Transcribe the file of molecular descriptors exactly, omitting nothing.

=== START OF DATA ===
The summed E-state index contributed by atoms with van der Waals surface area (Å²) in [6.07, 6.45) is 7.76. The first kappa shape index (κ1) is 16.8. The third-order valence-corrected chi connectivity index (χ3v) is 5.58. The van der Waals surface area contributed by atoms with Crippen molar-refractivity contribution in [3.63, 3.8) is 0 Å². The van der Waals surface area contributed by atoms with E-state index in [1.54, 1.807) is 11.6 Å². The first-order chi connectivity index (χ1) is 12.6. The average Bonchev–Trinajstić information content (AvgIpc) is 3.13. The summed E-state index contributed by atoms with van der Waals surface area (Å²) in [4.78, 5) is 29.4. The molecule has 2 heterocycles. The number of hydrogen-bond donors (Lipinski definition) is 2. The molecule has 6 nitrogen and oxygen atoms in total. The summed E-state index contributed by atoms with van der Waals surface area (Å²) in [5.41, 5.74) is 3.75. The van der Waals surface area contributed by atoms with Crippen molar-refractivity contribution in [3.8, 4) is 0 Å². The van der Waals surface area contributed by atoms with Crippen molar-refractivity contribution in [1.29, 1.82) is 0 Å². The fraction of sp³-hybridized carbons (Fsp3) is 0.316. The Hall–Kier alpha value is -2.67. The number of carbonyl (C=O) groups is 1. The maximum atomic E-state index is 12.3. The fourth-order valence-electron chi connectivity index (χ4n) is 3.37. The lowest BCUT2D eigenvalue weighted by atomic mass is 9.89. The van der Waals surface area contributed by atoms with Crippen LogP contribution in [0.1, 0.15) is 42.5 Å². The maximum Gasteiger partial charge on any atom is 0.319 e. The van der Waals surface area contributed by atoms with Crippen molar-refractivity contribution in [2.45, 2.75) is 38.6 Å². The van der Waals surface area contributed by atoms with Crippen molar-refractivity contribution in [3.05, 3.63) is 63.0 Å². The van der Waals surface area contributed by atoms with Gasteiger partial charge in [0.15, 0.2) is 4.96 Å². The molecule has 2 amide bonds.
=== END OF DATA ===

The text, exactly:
The summed E-state index contributed by atoms with van der Waals surface area (Å²) in [6.07, 6.45) is 7.76. The first kappa shape index (κ1) is 16.8. The third-order valence-corrected chi connectivity index (χ3v) is 5.58. The van der Waals surface area contributed by atoms with Crippen molar-refractivity contribution in [3.63, 3.8) is 0 Å². The van der Waals surface area contributed by atoms with E-state index in [1.54, 1.807) is 11.6 Å². The first-order chi connectivity index (χ1) is 12.6. The average Bonchev–Trinajstić information content (AvgIpc) is 3.13. The summed E-state index contributed by atoms with van der Waals surface area (Å²) in [4.78, 5) is 29.4. The molecule has 2 heterocycles. The number of hydrogen-bond donors (Lipinski definition) is 2. The molecule has 6 nitrogen and oxygen atoms in total. The summed E-state index contributed by atoms with van der Waals surface area (Å²) in [5.41, 5.74) is 3.75. The van der Waals surface area contributed by atoms with Crippen molar-refractivity contribution in [3.8, 4) is 0 Å². The van der Waals surface area contributed by atoms with Crippen molar-refractivity contribution in [1.29, 1.82) is 0 Å². The fraction of sp³-hybridized carbons (Fsp3) is 0.316. The Hall–Kier alpha value is -2.67. The number of carbonyl (C=O) groups is 1. The maximum atomic E-state index is 12.3. The fourth-order valence-electron chi connectivity index (χ4n) is 3.37. The lowest BCUT2D eigenvalue weighted by atomic mass is 9.89. The van der Waals surface area contributed by atoms with Crippen LogP contribution in [0.1, 0.15) is 42.5 Å². The maximum Gasteiger partial charge on any atom is 0.319 e. The van der Waals surface area contributed by atoms with Crippen molar-refractivity contribution in [2.45, 2.75) is 38.6 Å². The van der Waals surface area contributed by atoms with Crippen molar-refractivity contribution in [3.05, 3.63) is 63.0 Å². The van der Waals surface area contributed by atoms with Gasteiger partial charge in [0.15, 0.2) is 4.96 Å². The molecule has 2 amide bonds.